Oprah Winfrey likes to emphasize that she is accepting of all faiths, and she acts on this sentiment by bringing on guests who represent many different worldviews. When Diana Nyad explains why she calls herself an atheist by saying that she doesn't believe in a "presence", Oprah takes no issue with that. In fact the only point they seem to disagree on is how the term "atheism" is properly applied. So does Oprah Winfrey have an anti-nonbeliever bias, or is she really just confused about the meaning of atheism? I assert it is the latter.

Let's consider why Oprah might be confused about the meaning of atheism.

Atheism is a dirty word in the mainstream. It isn't just a dirty word to religious fundamentalists. It isn't even just a dirty word to theists. It's a dirty word to a lot of people who are non-God-believers. C'mon. How many people who are technically atheists won't call themselves atheists? How many atheists just can't let go of religious words like "spiritual" and "God" and "soul", and so they re-define them to be broad enough to have a secular meaning? Didn't Spinoza redefine God as nature? Didn't Einstein called the universe God? Atheism has been a dirty word for a very, very long time, and that's not just going to go away.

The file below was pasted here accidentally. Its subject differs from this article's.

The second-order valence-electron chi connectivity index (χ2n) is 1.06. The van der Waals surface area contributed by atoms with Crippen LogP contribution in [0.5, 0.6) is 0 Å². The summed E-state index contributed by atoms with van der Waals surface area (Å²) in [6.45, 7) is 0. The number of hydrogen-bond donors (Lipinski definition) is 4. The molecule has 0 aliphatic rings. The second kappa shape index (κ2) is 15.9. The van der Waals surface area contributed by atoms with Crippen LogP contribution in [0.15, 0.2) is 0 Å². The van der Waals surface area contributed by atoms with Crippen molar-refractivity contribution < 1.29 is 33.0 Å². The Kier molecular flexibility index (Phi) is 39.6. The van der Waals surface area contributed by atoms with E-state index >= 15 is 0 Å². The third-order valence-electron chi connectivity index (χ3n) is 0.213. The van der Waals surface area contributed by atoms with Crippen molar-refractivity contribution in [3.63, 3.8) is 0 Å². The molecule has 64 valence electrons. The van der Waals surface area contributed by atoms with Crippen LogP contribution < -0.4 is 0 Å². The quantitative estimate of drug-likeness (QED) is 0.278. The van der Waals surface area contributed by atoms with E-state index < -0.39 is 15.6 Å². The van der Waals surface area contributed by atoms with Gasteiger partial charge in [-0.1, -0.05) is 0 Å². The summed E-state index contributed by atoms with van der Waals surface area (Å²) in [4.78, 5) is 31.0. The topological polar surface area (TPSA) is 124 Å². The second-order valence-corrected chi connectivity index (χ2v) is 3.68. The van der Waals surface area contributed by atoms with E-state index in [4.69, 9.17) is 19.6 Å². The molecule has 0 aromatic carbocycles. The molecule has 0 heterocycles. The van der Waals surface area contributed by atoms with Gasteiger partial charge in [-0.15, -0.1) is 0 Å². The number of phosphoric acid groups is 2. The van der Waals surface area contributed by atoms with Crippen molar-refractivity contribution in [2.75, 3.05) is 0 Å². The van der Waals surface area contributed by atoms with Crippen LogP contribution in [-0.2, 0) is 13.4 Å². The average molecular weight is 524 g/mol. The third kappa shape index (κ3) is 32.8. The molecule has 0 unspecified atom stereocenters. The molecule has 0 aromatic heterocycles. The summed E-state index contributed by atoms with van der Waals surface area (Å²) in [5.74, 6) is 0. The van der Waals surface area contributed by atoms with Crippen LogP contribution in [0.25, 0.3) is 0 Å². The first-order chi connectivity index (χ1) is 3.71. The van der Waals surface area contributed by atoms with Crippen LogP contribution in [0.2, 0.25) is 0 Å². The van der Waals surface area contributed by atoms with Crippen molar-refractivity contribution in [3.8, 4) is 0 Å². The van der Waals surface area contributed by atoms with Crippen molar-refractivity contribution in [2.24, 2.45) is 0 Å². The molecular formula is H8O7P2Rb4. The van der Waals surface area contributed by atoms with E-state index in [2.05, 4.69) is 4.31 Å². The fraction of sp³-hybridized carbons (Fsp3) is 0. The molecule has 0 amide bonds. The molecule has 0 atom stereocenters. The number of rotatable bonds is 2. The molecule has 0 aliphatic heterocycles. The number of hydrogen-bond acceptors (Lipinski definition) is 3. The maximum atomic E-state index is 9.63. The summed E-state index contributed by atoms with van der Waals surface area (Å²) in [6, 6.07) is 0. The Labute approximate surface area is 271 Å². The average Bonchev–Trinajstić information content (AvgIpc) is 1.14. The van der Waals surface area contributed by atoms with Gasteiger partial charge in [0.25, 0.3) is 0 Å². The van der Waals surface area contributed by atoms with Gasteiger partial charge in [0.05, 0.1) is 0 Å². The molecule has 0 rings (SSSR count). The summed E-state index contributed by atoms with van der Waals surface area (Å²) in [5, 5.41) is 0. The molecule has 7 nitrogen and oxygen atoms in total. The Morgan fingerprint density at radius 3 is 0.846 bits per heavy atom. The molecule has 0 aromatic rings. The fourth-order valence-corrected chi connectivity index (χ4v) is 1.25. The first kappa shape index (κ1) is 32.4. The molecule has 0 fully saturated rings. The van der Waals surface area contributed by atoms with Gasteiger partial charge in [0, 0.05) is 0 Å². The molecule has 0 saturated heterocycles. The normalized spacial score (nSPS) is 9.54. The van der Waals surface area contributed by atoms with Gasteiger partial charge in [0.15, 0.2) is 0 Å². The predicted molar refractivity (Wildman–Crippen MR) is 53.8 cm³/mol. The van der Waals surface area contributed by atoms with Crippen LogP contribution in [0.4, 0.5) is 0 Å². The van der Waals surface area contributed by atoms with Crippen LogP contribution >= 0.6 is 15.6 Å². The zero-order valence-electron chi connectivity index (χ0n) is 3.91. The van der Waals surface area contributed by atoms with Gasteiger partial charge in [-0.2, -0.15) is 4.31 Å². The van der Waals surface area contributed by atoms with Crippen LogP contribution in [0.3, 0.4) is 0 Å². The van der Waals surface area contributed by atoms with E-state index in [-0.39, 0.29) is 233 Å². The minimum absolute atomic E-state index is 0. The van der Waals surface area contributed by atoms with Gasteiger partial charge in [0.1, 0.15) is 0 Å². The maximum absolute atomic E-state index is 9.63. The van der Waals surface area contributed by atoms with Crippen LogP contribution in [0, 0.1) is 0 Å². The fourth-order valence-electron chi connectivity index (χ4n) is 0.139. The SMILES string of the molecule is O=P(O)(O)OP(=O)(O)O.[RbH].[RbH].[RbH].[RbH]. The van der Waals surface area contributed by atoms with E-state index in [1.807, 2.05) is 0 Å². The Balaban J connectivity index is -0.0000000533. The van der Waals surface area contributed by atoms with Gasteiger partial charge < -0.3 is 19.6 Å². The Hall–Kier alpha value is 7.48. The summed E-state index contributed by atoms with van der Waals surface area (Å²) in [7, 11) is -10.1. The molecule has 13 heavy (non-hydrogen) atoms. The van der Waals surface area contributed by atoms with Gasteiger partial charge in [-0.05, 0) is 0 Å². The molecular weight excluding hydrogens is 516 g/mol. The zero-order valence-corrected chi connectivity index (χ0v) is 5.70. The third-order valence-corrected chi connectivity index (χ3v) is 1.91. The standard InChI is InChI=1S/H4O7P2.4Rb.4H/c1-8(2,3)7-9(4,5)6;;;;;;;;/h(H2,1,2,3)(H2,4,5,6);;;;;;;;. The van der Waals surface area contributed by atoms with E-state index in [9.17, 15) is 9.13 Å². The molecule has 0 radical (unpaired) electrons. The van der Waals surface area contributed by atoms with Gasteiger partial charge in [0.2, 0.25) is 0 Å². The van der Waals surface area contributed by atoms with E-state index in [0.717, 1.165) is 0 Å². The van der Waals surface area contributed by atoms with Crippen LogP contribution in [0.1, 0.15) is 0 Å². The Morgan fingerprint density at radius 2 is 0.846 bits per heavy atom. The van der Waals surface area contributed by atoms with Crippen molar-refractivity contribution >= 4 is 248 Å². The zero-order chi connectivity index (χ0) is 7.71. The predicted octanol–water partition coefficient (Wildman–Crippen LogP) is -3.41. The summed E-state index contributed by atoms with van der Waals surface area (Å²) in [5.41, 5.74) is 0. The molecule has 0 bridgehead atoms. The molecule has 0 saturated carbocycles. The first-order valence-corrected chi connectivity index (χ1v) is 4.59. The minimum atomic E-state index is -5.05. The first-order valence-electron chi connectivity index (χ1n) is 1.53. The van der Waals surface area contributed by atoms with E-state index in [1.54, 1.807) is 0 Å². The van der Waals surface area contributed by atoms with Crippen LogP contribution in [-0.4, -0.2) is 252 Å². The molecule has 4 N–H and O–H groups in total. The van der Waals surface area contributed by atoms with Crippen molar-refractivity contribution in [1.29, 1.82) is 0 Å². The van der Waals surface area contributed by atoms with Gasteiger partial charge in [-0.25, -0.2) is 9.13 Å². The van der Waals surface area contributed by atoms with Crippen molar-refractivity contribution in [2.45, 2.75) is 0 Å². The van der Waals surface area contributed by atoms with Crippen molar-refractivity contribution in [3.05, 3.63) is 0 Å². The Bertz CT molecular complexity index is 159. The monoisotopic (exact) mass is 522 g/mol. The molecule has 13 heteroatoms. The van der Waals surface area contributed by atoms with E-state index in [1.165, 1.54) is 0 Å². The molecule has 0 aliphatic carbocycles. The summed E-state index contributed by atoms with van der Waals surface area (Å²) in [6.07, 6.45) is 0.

It probably doesn't help that now one strain of the freethought movement that has been written about in many mainstream publications is called the New Atheism, and is known for its aggressive criticism and intolerance of all forms of religious belief. 

Is Oprah Winfrey's view of atheism a personal bias against non-God-believers or is she simply understanding the term as it is most commonly used? 

Yes, it is frustrating. Yes, when our own allies use the term in a disparaging way, it confirms the bias of those who truly are bigots against us. To me, the label atheist carries all kinds of wonderful connotations. I associate God with authoritarianism and escapism, and conversely associate atheism with freedom and an embrace of reality despite its flaws. I find labeling myself an atheist liberating and courageous. And it bums me out that most people seem to think we atheists are arrogant, immoral curmudgeons. So, yeah, I'm annoyed with what Oprah said. But over-reacting isn't going to help anything, and it might make things worse.